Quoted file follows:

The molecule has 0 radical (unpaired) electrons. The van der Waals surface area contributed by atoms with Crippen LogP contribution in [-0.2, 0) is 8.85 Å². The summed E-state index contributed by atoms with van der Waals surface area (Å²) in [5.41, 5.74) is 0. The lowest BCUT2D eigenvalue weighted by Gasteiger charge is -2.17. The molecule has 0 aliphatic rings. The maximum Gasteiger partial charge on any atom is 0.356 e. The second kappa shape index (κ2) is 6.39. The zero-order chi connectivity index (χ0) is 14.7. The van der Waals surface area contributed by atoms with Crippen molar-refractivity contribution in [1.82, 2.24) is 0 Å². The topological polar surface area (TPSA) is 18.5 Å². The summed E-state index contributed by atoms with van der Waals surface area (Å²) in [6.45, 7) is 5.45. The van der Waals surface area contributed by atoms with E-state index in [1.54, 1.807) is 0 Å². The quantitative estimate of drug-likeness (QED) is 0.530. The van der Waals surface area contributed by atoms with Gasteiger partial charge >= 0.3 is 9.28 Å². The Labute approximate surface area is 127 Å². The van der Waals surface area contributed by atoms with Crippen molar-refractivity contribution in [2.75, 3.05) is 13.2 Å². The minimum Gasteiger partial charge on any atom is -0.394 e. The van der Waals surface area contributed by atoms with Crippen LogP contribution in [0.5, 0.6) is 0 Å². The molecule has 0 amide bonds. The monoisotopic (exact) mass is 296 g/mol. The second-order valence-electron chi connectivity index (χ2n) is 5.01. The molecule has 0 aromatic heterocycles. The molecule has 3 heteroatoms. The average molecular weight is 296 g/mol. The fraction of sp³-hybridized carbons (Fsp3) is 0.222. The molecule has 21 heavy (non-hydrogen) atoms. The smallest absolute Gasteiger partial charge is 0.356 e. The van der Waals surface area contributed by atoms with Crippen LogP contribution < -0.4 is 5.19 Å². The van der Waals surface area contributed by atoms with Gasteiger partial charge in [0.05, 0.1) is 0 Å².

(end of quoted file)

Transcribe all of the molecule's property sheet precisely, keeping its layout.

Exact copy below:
The molecule has 0 radical (unpaired) electrons. The van der Waals surface area contributed by atoms with Crippen LogP contribution in [-0.2, 0) is 8.85 Å². The summed E-state index contributed by atoms with van der Waals surface area (Å²) in [5.41, 5.74) is 0. The lowest BCUT2D eigenvalue weighted by Gasteiger charge is -2.17. The molecule has 0 aliphatic rings. The maximum Gasteiger partial charge on any atom is 0.356 e. The second kappa shape index (κ2) is 6.39. The zero-order chi connectivity index (χ0) is 14.7. The van der Waals surface area contributed by atoms with Crippen molar-refractivity contribution in [1.82, 2.24) is 0 Å². The topological polar surface area (TPSA) is 18.5 Å². The summed E-state index contributed by atoms with van der Waals surface area (Å²) in [6.45, 7) is 5.45. The van der Waals surface area contributed by atoms with E-state index in [1.54, 1.807) is 0 Å². The quantitative estimate of drug-likeness (QED) is 0.530. The van der Waals surface area contributed by atoms with Gasteiger partial charge >= 0.3 is 9.28 Å². The Labute approximate surface area is 127 Å². The van der Waals surface area contributed by atoms with Crippen molar-refractivity contribution in [2.75, 3.05) is 13.2 Å². The minimum Gasteiger partial charge on any atom is -0.394 e. The van der Waals surface area contributed by atoms with Crippen LogP contribution in [0.5, 0.6) is 0 Å². The molecule has 0 amide bonds. The monoisotopic (exact) mass is 296 g/mol. The second-order valence-electron chi connectivity index (χ2n) is 5.01. The molecule has 0 aromatic heterocycles. The molecule has 3 heteroatoms. The average molecular weight is 296 g/mol. The fraction of sp³-hybridized carbons (Fsp3) is 0.222. The molecule has 21 heavy (non-hydrogen) atoms. The smallest absolute Gasteiger partial charge is 0.356 e. The van der Waals surface area contributed by atoms with Crippen LogP contribution < -0.4 is 5.19 Å². The van der Waals surface area contributed by atoms with Gasteiger partial charge in [0.05, 0.1) is 0 Å².